Charlene Darling said...

Representative Joel Bomgar DOESN'T have dog in this race. Let someone who's love one was killed by a drunk/high driver give input into this bill.

Anonymous said...

Best case scenario, libertarians are well-meaning history nerds that think their way is the best. Worst case, they're just as much control freaks with a holier than thou mentality.....I don't see how you can deem the ability to act upon a strong odor of alcohol or weed as probable cause. If you smell like either, I don't pity you. If you can't beat a DUI stop, I don't pity you. That is not tyranny! Get your cheap drunk a$$ in an Uber or a Veteran's Taxi or just stay home if you can't afford one.

Anonymous said...

Recent MS Court of Appeals case affirmed probably cause when motorist bumped fog line ONCE.

Want your wife pulled over in Jackson when she bumped the fog line?

The Representative is right on!

Anonymous said...

What's all this yack about Bumping a Fog Line Once? All the officer has to say is 'he bumped it at least three times'. And what the hell is a 'fog line'?

Most local judges and all federal magistrates are in cahoots with officers anyway and will never toss a charge based on lack of probable cause.

Anonymous said...

Bomgar's overall intentions are good, and he deserves credit for taking a stand that's unpopular within the MSGOP. But this would be impossible to enforce.

If the dash cam is not on (and it usually won't be prior to the blue lights activating) all the cop has to say is, "He went over the line three times." Same with the "smell" clause -- probable cause determinations have to consider all the circumstances, so the officer just says, "He smelled like weed, plus he couldn't maintain eye contact and was slurring his words."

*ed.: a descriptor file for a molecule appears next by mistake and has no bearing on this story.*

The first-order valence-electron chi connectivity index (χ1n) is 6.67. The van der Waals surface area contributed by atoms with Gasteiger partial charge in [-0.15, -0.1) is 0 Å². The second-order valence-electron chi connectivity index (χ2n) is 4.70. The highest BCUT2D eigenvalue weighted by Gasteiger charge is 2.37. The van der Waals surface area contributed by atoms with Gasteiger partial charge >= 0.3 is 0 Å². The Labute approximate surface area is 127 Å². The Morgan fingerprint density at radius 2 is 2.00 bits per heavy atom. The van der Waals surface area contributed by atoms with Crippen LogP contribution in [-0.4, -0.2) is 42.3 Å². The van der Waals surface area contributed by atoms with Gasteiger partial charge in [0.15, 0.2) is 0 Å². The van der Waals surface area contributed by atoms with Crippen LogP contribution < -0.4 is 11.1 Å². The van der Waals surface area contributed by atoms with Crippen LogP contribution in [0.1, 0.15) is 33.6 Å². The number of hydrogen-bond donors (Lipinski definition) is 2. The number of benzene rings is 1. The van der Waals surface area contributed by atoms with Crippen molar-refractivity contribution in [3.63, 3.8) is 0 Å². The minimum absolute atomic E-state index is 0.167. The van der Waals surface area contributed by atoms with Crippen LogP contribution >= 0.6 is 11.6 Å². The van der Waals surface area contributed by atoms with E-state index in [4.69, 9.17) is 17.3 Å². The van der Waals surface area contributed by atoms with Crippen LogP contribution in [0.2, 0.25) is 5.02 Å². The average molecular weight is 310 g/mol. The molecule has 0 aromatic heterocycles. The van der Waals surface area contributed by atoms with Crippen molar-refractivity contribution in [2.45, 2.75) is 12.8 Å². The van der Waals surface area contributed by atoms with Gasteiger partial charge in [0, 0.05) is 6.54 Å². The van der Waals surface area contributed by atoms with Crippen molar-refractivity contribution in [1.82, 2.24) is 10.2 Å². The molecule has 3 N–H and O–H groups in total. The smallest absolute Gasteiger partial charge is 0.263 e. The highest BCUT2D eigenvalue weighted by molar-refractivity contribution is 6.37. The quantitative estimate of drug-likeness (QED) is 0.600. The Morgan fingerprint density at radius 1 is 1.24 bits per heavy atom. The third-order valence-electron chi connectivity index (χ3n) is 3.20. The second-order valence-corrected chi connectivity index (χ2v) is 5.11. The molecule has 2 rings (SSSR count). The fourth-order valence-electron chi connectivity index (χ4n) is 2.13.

The way you solve police abuse is to elect judges who won't tolerate it, who can look at each case with a skeptical eye and spot BS when they see it.

Short of that, you're just requiring bad cops to tell slightly more elaborate lies.

Anonymous said...

I complained about the swerving stop by a cop to a judge. I was told. "Who do you expect me to believe, a law enforcement officer or a person who was caught breaking the law?"

Anonymous said...

Dead.

http://billstatus.ls.state.ms.us/2018/pdf/history/HB/HB1011.xml

Anonymous said...

Thank goodness, this was a completely idiotic bill from the start! It totally shows his lack of awareness and exposure to simple application of the law.

Anonymous said...

Thanks for weighing in at 3:02, officer. Glad the bill got out there to start this discussion. There is much abuse in this area.

Anonymous said...

3:02, quite the contrary. I'd be willing to wager he is more educated and aware about police abuse than anyone in our legislature.

Career politicians are followers. Joel is not a career politician. He is a leader.

Thankfully, there are still some conservatives who believe in limited government. The bill's wording is VERY intentional, it mentions nothing regarding alcohol or MJ.

Anonymous said...

4:14 PM, don't drink the wine if you can't do the time.

Don't roll a blunt if you're sitting in the front.

Don't drink any beer if you're trying to steer.

Don't drive with a joint if you get my point.

Anonymous said...

Actually if you will take a break from all the LEO bashing and do some research you will find that the U.S. Supreme Court in a 7-0 decision (which is unusual) ruled that "Plain Smell" is as important as "Plain Sight", or "Plain Feel". I am not sure so I will have to do the research on how the state can go against a Supreme Court ruling.